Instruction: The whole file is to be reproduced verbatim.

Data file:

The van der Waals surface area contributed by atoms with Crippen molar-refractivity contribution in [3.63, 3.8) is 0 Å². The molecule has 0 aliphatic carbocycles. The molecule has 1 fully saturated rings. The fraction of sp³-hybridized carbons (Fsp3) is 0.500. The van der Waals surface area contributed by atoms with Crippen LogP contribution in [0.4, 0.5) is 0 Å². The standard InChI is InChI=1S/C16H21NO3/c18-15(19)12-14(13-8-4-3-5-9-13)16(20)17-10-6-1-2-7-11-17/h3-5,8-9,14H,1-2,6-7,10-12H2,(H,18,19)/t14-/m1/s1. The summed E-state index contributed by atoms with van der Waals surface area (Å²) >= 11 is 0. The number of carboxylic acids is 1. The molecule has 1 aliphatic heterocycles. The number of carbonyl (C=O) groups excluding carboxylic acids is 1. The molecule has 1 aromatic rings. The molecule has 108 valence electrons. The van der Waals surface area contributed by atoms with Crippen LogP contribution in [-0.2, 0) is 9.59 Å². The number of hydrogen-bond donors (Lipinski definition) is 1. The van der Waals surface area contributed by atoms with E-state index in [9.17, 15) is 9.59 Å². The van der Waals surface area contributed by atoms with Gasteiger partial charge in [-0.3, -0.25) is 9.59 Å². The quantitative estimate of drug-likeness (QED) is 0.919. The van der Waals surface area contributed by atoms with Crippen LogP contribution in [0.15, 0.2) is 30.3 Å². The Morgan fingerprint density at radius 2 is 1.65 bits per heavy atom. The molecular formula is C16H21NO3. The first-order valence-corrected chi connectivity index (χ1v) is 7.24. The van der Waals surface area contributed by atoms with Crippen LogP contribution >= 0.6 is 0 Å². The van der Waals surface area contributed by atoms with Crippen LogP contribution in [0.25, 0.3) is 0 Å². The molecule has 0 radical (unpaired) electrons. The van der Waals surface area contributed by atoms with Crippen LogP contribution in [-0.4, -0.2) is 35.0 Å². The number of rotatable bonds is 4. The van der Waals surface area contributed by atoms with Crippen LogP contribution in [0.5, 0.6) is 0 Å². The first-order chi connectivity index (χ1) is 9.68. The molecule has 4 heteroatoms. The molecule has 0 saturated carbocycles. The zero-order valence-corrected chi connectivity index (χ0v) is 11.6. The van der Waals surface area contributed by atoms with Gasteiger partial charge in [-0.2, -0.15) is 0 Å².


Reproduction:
The van der Waals surface area contributed by atoms with Crippen molar-refractivity contribution in [3.63, 3.8) is 0 Å². The molecule has 0 aliphatic carbocycles. The molecule has 1 fully saturated rings. The fraction of sp³-hybridized carbons (Fsp3) is 0.500. The van der Waals surface area contributed by atoms with Crippen LogP contribution in [0.4, 0.5) is 0 Å². The standard InChI is InChI=1S/C16H21NO3/c18-15(19)12-14(13-8-4-3-5-9-13)16(20)17-10-6-1-2-7-11-17/h3-5,8-9,14H,1-2,6-7,10-12H2,(H,18,19)/t14-/m1/s1. The summed E-state index contributed by atoms with van der Waals surface area (Å²) >= 11 is 0. The number of carboxylic acids is 1. The molecule has 1 aliphatic heterocycles. The number of carbonyl (C=O) groups excluding carboxylic acids is 1. The molecule has 1 aromatic rings. The molecule has 108 valence electrons. The van der Waals surface area contributed by atoms with Crippen LogP contribution in [-0.2, 0) is 9.59 Å². The number of hydrogen-bond donors (Lipinski definition) is 1. The van der Waals surface area contributed by atoms with E-state index in [9.17, 15) is 9.59 Å². The van der Waals surface area contributed by atoms with Gasteiger partial charge in [-0.3, -0.25) is 9.59 Å². The quantitative estimate of drug-likeness (QED) is 0.919. The van der Waals surface area contributed by atoms with Crippen LogP contribution in [0.15, 0.2) is 30.3 Å². The Morgan fingerprint density at radius 2 is 1.65 bits per heavy atom. The molecular formula is C16H21NO3. The first-order valence-corrected chi connectivity index (χ1v) is 7.24. The van der Waals surface area contributed by atoms with Crippen LogP contribution >= 0.6 is 0 Å². The van der Waals surface area contributed by atoms with Crippen LogP contribution in [0.25, 0.3) is 0 Å². The molecule has 0 radical (unpaired) electrons. The van der Waals surface area contributed by atoms with Crippen LogP contribution in [-0.4, -0.2) is 35.0 Å². The number of rotatable bonds is 4. The van der Waals surface area contributed by atoms with Crippen LogP contribution in [0.5, 0.6) is 0 Å². The first-order chi connectivity index (χ1) is 9.68. The molecule has 4 heteroatoms. The molecule has 0 saturated carbocycles. The zero-order valence-corrected chi connectivity index (χ0v) is 11.6. The van der Waals surface area contributed by atoms with Gasteiger partial charge in [-0.2, -0.15) is 0 Å².